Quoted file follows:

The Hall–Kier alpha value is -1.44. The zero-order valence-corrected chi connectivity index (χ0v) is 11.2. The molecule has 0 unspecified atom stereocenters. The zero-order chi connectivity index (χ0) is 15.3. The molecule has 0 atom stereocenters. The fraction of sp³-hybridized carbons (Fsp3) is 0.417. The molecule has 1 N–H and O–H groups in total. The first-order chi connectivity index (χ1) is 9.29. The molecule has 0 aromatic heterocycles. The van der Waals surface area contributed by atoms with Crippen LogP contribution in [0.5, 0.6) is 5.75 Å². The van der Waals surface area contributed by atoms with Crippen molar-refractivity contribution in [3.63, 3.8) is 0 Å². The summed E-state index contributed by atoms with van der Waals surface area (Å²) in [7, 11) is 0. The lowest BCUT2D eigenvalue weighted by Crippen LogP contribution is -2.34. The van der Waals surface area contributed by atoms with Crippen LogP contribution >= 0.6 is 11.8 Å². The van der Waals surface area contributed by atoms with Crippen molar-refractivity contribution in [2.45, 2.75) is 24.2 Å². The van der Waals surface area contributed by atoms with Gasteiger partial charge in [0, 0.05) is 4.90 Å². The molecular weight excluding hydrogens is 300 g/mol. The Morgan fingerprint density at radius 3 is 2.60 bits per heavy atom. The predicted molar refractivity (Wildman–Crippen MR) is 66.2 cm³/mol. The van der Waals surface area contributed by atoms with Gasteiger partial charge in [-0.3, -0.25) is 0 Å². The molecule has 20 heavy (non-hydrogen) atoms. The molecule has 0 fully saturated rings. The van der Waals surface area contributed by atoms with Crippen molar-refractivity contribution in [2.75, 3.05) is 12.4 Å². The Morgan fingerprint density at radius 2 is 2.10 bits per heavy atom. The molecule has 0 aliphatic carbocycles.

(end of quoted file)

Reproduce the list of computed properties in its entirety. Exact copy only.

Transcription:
The Hall–Kier alpha value is -1.44. The zero-order valence-corrected chi connectivity index (χ0v) is 11.2. The molecule has 0 unspecified atom stereocenters. The zero-order chi connectivity index (χ0) is 15.3. The molecule has 0 atom stereocenters. The fraction of sp³-hybridized carbons (Fsp3) is 0.417. The molecule has 1 N–H and O–H groups in total. The first-order chi connectivity index (χ1) is 9.29. The molecule has 0 aromatic heterocycles. The van der Waals surface area contributed by atoms with Crippen LogP contribution in [0.5, 0.6) is 5.75 Å². The van der Waals surface area contributed by atoms with Crippen molar-refractivity contribution in [3.63, 3.8) is 0 Å². The summed E-state index contributed by atoms with van der Waals surface area (Å²) in [7, 11) is 0. The lowest BCUT2D eigenvalue weighted by Crippen LogP contribution is -2.34. The van der Waals surface area contributed by atoms with Crippen LogP contribution >= 0.6 is 11.8 Å². The van der Waals surface area contributed by atoms with Crippen molar-refractivity contribution in [2.45, 2.75) is 24.2 Å². The van der Waals surface area contributed by atoms with Gasteiger partial charge in [0, 0.05) is 4.90 Å². The molecular weight excluding hydrogens is 300 g/mol. The Morgan fingerprint density at radius 3 is 2.60 bits per heavy atom. The predicted molar refractivity (Wildman–Crippen MR) is 66.2 cm³/mol. The van der Waals surface area contributed by atoms with Gasteiger partial charge in [-0.3, -0.25) is 0 Å². The molecule has 20 heavy (non-hydrogen) atoms. The molecule has 0 fully saturated rings. The van der Waals surface area contributed by atoms with Crippen molar-refractivity contribution in [2.75, 3.05) is 12.4 Å². The Morgan fingerprint density at radius 2 is 2.10 bits per heavy atom. The molecule has 0 aliphatic carbocycles.